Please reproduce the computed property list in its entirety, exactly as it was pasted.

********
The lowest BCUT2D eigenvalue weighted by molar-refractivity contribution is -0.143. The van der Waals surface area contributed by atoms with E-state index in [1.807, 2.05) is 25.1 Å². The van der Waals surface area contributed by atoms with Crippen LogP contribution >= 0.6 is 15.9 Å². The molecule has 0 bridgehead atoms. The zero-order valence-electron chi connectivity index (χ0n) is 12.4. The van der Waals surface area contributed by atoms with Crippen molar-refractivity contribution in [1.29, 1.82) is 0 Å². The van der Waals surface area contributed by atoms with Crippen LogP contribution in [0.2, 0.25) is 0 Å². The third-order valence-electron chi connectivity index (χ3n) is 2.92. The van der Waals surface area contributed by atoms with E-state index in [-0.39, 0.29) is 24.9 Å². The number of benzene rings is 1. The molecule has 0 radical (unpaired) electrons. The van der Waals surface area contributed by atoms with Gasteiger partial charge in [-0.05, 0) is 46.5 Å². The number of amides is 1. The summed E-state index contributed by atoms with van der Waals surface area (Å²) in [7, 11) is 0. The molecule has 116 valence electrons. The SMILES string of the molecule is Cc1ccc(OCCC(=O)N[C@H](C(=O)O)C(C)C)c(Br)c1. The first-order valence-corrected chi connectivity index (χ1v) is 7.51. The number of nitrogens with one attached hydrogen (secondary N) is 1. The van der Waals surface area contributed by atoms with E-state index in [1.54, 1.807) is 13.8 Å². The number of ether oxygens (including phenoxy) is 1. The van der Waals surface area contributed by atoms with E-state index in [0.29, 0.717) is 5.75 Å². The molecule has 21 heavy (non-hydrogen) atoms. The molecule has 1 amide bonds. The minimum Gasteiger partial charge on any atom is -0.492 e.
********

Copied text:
The lowest BCUT2D eigenvalue weighted by molar-refractivity contribution is -0.143. The van der Waals surface area contributed by atoms with E-state index in [1.807, 2.05) is 25.1 Å². The van der Waals surface area contributed by atoms with Crippen LogP contribution >= 0.6 is 15.9 Å². The molecule has 0 bridgehead atoms. The zero-order valence-electron chi connectivity index (χ0n) is 12.4. The van der Waals surface area contributed by atoms with Crippen molar-refractivity contribution in [1.29, 1.82) is 0 Å². The van der Waals surface area contributed by atoms with Crippen LogP contribution in [0.2, 0.25) is 0 Å². The third-order valence-electron chi connectivity index (χ3n) is 2.92. The van der Waals surface area contributed by atoms with E-state index in [-0.39, 0.29) is 24.9 Å². The number of benzene rings is 1. The molecule has 0 radical (unpaired) electrons. The van der Waals surface area contributed by atoms with Gasteiger partial charge in [-0.05, 0) is 46.5 Å². The number of amides is 1. The summed E-state index contributed by atoms with van der Waals surface area (Å²) in [7, 11) is 0. The molecule has 116 valence electrons. The SMILES string of the molecule is Cc1ccc(OCCC(=O)N[C@H](C(=O)O)C(C)C)c(Br)c1. The first-order valence-corrected chi connectivity index (χ1v) is 7.51. The number of nitrogens with one attached hydrogen (secondary N) is 1. The van der Waals surface area contributed by atoms with E-state index in [1.54, 1.807) is 13.8 Å². The number of ether oxygens (including phenoxy) is 1. The van der Waals surface area contributed by atoms with E-state index in [0.29, 0.717) is 5.75 Å². The molecule has 21 heavy (non-hydrogen) atoms. The molecule has 1 amide bonds. The minimum Gasteiger partial charge on any atom is -0.492 e.